I had the same question as asked here: New git repository in root directory to subsume an exist repository in a sub-directory

I followed this answer here: New git repository in root directory to subsume an exist repository in a sub-directory

Now, gitk --all shows two histories: one culminating in the current master, and one named original/refs/heads/master.

I don't know what this second history is, or how to remove it from the repo. I don't need two histories in my repository.

How do I get rid of it?

To reproduce yourself:

mkdir -p project-root/path/to/module
cd project-root/path/to/module
mkdir dir1 dir2 dir3 
for dir in * ; do touch $dir/source-file-$dir.py ; done
git init
git add .
git commit -m 'Initial commit'

Now we have the original poster's problem. Let's move the root of the git repo to project-root using the answer linked above:

git filter-branch --tree-filter 'mkdir -p path/to/module ; git mv dir1 dir2 dir3 path/to/module' HEAD
rm -rf path
cd ../../../ # Now PWD is project-root
mv path/to/module/.git .
git reset --hard

Now, see my current problem:

gitk --all &
git show-ref

How do I get rid of refs/original/heads/master and all associated history?


refs/original/* is there as a backup, in case you mess up your filter-branch. Believe me, it's a really good idea.

Once you've inspected the results, and you're very confident that you have what you want, you can remove the backed up ref:

git update-ref -d refs/original/refs/heads/master

or if you did this to many refs, and you want to wipe it all out:

git for-each-ref --format="%(refname)" refs/original/ | xargs -n 1 git update-ref -d

(That's taken directly from the filter-branch manpage.)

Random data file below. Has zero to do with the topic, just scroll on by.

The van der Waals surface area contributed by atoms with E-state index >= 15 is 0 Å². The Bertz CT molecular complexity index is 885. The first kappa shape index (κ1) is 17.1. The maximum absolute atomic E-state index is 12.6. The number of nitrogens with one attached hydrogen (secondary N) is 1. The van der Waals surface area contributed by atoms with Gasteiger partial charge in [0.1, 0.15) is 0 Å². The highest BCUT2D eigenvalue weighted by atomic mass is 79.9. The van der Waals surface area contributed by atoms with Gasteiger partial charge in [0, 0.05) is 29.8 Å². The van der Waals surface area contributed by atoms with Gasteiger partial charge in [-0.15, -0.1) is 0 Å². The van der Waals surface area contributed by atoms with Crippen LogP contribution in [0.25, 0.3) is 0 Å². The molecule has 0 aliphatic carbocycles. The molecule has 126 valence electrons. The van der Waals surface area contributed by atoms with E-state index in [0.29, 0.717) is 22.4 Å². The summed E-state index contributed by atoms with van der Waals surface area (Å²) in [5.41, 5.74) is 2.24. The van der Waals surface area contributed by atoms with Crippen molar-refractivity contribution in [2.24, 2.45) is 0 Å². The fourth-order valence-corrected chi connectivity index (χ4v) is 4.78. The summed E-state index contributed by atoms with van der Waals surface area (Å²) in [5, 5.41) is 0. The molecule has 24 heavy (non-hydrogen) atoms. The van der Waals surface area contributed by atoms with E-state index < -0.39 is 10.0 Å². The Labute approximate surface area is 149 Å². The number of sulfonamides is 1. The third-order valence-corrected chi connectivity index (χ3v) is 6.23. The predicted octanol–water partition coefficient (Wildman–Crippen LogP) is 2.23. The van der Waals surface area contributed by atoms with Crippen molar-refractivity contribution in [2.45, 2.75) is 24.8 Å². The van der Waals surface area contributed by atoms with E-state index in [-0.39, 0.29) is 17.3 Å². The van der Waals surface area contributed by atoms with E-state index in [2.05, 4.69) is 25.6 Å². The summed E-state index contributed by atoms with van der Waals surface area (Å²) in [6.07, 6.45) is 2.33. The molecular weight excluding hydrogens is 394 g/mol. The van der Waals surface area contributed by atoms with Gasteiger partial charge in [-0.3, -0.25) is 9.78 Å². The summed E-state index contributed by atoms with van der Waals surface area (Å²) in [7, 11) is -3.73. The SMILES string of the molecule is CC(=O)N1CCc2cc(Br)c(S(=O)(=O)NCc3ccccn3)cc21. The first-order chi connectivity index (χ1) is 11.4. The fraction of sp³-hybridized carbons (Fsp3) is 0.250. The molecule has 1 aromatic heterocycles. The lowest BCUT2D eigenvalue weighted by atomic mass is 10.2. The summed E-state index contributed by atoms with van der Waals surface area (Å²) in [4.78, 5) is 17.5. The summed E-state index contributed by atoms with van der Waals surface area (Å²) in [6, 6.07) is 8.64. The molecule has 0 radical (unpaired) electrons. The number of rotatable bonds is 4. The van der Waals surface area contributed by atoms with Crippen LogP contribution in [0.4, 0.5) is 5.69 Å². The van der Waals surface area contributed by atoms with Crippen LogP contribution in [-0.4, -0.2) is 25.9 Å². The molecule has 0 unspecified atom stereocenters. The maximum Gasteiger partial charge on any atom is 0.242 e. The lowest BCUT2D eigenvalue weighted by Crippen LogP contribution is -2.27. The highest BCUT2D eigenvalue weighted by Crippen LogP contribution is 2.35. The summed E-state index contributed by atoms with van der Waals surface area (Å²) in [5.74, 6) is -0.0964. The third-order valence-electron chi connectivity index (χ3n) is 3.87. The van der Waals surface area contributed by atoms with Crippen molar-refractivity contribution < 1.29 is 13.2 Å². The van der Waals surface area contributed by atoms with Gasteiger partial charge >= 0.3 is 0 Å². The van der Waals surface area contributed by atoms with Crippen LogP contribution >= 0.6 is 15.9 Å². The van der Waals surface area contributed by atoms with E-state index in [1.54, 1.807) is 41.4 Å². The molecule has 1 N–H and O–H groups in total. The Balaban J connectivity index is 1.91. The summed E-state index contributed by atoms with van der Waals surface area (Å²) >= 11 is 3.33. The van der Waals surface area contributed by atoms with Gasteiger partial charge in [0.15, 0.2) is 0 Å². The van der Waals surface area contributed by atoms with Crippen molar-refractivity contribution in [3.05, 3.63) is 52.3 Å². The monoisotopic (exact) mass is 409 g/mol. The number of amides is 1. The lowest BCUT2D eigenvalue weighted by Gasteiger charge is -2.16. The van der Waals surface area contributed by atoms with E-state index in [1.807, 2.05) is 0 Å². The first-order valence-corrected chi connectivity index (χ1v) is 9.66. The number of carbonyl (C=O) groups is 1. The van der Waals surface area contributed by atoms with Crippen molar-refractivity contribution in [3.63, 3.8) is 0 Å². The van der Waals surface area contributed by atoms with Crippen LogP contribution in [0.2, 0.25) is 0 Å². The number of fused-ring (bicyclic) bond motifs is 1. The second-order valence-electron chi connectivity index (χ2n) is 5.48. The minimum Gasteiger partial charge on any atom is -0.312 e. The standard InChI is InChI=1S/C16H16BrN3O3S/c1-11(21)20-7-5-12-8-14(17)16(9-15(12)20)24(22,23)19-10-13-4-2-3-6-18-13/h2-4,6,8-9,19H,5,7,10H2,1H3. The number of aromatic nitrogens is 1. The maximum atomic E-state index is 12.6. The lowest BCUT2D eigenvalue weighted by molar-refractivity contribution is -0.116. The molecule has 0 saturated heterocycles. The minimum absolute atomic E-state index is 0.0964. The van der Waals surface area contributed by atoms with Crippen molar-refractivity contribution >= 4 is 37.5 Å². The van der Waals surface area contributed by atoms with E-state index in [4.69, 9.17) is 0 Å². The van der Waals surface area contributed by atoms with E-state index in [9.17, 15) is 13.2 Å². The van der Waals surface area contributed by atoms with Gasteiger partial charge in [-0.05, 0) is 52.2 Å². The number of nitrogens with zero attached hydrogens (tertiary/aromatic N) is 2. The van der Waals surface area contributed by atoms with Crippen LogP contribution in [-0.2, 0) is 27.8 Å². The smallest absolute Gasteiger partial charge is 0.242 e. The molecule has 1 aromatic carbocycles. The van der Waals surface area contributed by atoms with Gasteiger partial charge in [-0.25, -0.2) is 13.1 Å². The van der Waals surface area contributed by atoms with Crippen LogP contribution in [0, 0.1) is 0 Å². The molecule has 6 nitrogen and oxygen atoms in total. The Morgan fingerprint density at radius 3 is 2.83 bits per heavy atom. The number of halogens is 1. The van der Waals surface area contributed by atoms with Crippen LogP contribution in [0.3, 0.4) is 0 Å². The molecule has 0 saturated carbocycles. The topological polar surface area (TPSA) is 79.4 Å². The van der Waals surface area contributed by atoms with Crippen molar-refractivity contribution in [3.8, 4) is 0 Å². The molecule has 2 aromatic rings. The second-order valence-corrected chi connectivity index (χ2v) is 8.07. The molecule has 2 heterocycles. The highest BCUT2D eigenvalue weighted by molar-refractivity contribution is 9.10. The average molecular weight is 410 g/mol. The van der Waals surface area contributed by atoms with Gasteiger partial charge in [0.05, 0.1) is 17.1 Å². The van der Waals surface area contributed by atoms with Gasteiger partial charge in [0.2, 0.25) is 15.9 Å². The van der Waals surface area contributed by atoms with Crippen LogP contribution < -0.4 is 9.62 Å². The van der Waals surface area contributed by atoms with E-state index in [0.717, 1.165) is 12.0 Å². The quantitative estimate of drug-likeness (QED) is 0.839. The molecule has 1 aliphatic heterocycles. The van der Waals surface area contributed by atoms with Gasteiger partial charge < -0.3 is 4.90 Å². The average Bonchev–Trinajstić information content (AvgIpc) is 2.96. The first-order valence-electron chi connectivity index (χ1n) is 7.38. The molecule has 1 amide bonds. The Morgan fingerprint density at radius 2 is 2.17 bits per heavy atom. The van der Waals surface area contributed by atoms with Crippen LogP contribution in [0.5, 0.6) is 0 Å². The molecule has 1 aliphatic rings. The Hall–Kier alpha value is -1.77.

This doesn't apply to you, but to others who may find this: If you do a filter-branch which removes content taking up significant disk space, you might also want to run git reflog expire --expire=now --all and git gc --prune=now to expire your reflogs and delete the now-unused objects. (Warning: completely, totally irreversible. Be very sure before you do it.)

  • After doing update-ref, reflog expire and gc, both of these files still reference the original ref: .git/info/refs and .git/packed-refs Looks like maybe that should say this instead: git update-ref -d refs/original/refs/heads/master
    – lhunath
    May 23 '12 at 7:24
  • 1
    I guess you accidentally mixed the words: If I am right, it should be git update-ref -d original/refs/heads/master? However, only your second command worked for me.
    – JJD
    Jul 6 '12 at 14:44
  • 4
    It’s git update-ref -d refs/original/refs/heads/master btw. You can see the full name using git show-ref.
    – poke
    Jul 24 '12 at 8:48
  • 4
    What about the shorter git show-ref refs/original/* --hash | xargs -n 1 git update-ref -d?
    – CharlesB
    Jul 30 '13 at 9:09
  • using gitextensions there is View > Show reflog commits, which totally obviates this backup; you always have a clearly visible backup whatever you do in git this way. Oct 23 '20 at 11:31

And if you're in Windows PowerShell:

git for-each-ref --format="%(refname)" refs/original/ | foreach-object -process { git update-ref -d $_ }

filter-branch keeps backups so repository need to clean up reflogs and garbage collect. Make sure that have no need in this backups before deletion:

rm -Rf .git/refs/original
git gc --aggressive --prune=now

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